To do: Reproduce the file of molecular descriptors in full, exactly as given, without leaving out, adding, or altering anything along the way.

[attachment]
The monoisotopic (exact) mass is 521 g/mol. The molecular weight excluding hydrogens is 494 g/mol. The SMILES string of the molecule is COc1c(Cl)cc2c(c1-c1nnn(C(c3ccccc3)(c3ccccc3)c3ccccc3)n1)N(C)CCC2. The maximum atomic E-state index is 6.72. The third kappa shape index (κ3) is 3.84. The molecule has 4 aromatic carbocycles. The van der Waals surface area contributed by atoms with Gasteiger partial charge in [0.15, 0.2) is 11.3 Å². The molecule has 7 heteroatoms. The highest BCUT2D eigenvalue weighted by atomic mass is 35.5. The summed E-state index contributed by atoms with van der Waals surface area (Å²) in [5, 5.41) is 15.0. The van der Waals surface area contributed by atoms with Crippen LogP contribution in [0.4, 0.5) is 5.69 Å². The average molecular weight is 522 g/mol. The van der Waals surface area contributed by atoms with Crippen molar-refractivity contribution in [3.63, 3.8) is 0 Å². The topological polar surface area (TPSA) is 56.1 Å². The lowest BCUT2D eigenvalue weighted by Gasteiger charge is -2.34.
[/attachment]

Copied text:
The monoisotopic (exact) mass is 521 g/mol. The molecular weight excluding hydrogens is 494 g/mol. The SMILES string of the molecule is COc1c(Cl)cc2c(c1-c1nnn(C(c3ccccc3)(c3ccccc3)c3ccccc3)n1)N(C)CCC2. The maximum atomic E-state index is 6.72. The third kappa shape index (κ3) is 3.84. The molecule has 4 aromatic carbocycles. The van der Waals surface area contributed by atoms with Gasteiger partial charge in [0.15, 0.2) is 11.3 Å². The molecule has 7 heteroatoms. The highest BCUT2D eigenvalue weighted by atomic mass is 35.5. The summed E-state index contributed by atoms with van der Waals surface area (Å²) in [5, 5.41) is 15.0. The van der Waals surface area contributed by atoms with Crippen LogP contribution in [0.4, 0.5) is 5.69 Å². The average molecular weight is 522 g/mol. The van der Waals surface area contributed by atoms with Crippen molar-refractivity contribution in [3.63, 3.8) is 0 Å². The topological polar surface area (TPSA) is 56.1 Å². The lowest BCUT2D eigenvalue weighted by Gasteiger charge is -2.34.